The banking union is a typical European compromise: It sounds good in theory but no one really knows how it will work in practice. DW’s Brussels correspondent Bernd Riegert sees problems on the horizon.
European Union member states have now agreed to establish a banking union, and their finance ministers couldn't be happier.
But should squeezed taxpayers and battered savers also cheer about having to no longer pick up the tab for future bank crises? No, because the banking union is only a building block to cope with future failures. There's no guarantee that governments and ultimately taxpayers won't end up covering the costs.
Measures to battle the current financial crisis have devoured nearly 1.6 trillion euros of taxpayers' money so far. In a similarly sized crisis, the banking union would be tiny, with its modest settlement fund of 55 billion euros. In any case, national budgets would still have to be tapped and possibly also the European Stability Mechanism (ESM), which holds at least 500 billion euros of firepower.
The banking union only makes sense if it can prevent future financial crises. That means risks need to be detected earlier through consistent, independent oversight of systemic, large banks. Closing ailing banks also need to be managed faster than is the case today. By the end of 2026, a common fund financed by the banks themselves should serve as the final lifeline. And banks' owners and creditors will need to accept greater liability for risks.
Safeguards against future crises
Before the European Central Bank assumes direct responsibility for the supervision of 128 large banks and indirect responsibility of 6,000 additional banks in November 2014, the finance ministers have ordered a stress test for the large banks. The reason: banks' books show accumulated bad debts of nearly 1 trillion euros, according to estimates by the consulting firm Ernst and Young. That means some banks will need more equity to classify for supervision and the planned banking union.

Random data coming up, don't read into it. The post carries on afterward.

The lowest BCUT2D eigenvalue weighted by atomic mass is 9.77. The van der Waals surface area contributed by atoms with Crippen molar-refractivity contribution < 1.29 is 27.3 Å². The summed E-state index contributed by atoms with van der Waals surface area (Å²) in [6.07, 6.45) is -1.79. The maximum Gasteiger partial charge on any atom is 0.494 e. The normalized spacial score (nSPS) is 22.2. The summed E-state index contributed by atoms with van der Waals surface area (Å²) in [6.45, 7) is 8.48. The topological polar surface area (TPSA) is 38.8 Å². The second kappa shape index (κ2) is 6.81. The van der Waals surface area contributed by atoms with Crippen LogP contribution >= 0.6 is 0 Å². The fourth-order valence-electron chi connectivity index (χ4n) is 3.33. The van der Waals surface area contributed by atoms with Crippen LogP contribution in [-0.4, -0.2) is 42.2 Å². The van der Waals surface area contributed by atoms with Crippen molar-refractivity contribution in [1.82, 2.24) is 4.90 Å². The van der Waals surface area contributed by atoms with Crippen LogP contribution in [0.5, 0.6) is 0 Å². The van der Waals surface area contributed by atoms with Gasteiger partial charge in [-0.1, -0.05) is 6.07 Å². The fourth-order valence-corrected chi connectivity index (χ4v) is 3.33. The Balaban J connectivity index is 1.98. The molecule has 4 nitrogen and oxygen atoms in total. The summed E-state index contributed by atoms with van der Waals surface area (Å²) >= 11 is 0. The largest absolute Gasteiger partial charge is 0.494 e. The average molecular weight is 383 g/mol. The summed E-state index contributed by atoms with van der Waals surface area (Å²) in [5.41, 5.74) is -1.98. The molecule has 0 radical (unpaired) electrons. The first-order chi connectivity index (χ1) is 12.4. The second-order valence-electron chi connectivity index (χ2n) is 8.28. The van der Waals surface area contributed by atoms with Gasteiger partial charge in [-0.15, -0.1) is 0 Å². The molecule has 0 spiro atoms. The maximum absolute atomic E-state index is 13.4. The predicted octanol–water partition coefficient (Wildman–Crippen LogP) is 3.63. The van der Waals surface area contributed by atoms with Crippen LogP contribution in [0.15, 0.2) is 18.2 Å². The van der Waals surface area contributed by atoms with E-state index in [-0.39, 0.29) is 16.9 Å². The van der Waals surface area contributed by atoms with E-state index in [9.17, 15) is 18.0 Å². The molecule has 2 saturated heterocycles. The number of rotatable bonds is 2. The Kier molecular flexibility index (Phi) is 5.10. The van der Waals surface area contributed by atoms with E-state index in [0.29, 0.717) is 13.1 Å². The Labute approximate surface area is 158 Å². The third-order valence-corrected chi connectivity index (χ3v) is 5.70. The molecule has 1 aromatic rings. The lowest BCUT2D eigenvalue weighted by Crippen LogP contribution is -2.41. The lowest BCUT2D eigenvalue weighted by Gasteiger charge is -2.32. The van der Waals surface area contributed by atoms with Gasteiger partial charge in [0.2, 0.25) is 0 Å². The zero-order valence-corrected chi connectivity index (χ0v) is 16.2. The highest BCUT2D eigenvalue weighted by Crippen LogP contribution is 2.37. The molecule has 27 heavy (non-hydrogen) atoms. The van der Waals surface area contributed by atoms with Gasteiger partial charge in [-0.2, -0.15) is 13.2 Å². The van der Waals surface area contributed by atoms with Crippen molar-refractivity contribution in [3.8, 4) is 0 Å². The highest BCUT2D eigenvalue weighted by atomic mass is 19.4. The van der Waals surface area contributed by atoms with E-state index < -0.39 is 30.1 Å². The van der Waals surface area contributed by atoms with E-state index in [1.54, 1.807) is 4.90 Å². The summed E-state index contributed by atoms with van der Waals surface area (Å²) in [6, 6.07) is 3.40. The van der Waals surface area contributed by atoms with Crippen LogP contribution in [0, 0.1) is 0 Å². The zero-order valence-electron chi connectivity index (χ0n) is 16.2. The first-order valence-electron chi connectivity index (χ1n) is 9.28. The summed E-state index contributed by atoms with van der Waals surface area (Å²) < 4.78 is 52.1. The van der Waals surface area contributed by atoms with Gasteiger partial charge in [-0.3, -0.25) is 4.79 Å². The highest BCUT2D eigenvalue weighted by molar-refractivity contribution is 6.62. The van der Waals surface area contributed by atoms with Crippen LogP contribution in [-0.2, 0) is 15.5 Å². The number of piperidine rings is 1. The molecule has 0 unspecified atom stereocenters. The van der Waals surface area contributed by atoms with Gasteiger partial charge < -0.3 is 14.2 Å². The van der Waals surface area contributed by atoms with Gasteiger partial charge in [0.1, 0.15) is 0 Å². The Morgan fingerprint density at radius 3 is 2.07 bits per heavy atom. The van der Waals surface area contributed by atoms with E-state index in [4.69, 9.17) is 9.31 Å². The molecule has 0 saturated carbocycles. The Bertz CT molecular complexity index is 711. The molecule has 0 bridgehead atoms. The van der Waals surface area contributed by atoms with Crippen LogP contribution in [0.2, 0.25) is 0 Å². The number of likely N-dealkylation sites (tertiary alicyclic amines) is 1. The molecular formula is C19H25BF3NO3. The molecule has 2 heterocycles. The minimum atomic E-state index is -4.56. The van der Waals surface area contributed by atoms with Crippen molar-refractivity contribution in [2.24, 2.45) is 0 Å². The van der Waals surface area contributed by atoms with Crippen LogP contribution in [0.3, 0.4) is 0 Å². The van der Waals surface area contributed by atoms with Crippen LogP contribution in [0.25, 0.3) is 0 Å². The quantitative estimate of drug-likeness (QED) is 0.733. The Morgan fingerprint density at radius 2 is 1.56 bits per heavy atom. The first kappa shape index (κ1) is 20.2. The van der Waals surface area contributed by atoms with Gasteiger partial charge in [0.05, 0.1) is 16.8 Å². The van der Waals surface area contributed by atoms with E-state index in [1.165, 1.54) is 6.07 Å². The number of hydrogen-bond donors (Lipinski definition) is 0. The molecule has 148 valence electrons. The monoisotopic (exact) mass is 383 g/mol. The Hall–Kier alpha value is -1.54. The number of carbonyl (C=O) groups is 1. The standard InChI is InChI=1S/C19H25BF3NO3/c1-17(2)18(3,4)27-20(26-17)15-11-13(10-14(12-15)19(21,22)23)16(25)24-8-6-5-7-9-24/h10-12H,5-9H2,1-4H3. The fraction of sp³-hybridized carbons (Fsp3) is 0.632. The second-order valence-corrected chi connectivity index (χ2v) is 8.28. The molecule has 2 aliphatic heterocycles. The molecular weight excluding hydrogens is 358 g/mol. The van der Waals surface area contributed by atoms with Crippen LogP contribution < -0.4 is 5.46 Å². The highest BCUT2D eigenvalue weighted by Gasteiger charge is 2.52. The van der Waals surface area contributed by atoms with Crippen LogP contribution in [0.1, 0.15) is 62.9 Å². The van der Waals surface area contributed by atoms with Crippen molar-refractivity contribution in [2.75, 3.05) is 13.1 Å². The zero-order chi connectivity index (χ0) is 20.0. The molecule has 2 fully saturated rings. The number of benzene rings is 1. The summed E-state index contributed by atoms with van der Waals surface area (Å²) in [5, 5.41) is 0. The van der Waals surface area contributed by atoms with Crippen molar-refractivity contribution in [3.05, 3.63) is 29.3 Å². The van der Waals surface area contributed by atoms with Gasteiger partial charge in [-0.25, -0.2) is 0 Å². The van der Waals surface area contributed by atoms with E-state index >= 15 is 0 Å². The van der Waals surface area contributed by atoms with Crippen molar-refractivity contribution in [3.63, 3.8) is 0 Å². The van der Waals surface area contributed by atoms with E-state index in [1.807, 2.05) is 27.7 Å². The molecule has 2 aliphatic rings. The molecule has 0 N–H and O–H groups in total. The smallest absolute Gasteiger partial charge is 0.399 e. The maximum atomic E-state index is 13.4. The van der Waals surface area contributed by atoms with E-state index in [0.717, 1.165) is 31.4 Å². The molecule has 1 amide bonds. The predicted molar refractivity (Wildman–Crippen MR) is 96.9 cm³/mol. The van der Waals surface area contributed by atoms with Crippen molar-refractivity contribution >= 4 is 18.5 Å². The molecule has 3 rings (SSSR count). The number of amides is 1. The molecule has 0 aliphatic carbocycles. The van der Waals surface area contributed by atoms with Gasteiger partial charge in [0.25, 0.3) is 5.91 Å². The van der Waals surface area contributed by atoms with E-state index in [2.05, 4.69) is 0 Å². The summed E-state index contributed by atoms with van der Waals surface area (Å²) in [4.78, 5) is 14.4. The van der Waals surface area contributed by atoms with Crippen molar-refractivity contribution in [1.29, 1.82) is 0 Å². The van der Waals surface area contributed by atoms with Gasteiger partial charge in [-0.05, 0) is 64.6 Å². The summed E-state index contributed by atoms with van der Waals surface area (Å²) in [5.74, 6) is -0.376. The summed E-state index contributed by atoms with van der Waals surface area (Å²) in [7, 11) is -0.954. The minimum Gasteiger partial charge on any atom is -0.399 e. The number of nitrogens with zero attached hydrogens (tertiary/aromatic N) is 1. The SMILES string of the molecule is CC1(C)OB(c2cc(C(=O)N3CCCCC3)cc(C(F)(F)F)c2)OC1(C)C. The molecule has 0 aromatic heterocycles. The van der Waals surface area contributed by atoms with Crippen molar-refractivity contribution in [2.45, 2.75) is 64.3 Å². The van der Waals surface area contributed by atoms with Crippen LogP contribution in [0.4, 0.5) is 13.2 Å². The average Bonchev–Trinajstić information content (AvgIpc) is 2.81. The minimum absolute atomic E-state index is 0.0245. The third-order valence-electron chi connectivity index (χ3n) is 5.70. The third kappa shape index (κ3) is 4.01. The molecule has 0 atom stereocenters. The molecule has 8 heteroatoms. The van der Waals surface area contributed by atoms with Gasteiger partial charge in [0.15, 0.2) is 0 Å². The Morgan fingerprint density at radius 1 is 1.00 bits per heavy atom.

Who pays when a bank fails the stress test remained a contentious point right up to the last minute. In the end, the states - and ultimately taxpayers - will shoulder the load. If a member state should be unable to pay, it can borrow money from the ESM under strict conditions. German Finance Minister Wolfgang Schäuble successfully prevented a direct reach into the rescue fund. And a pooling of outstanding commitments is also banned.
The message that owners of banks will bleed in the future may strike a popular cord with the public but, in the end, everyone will pay as taxpayers. Many failing banks are owned by governments and thus by their taxpayers. When, for instance, a state bank in Germany owned by a state government has to be closed, guess where the required funds come from. In Slovenia, meanwhile, the state owns all ailing banks.
Massive ECB support
Currently, the ECB is keeping Europe's banking system in tact with massive money injections and interest rates at nearly zero percent. So failing banks, especially in southern Europe, are still able to operate. But bank loans to industry remain sluggish.
In the end, taxpayers and savers are also financing this crisis, since rates that are lower than the inflation rate lead to a slow but steady expropriation of investors. Put another way, money in our accounts is losing value by the day. Our life insurance policies and pensions are also worth less. And the banking union won't change that.
The ideal scenario is for the banking union never to have to close a bank. That's also what ECB President Mario Draghi would like to see, since he knows all too well how complex the decision-making process is in closing a bank. It not only involves the banking union chairman and a general assembly of 300 members, but the European Commission and the Council of Finance Ministers also have veto rights. And when a bank needs to be closed, this needs to happen quickly to avoid panic among account holders, investors and financial markets.
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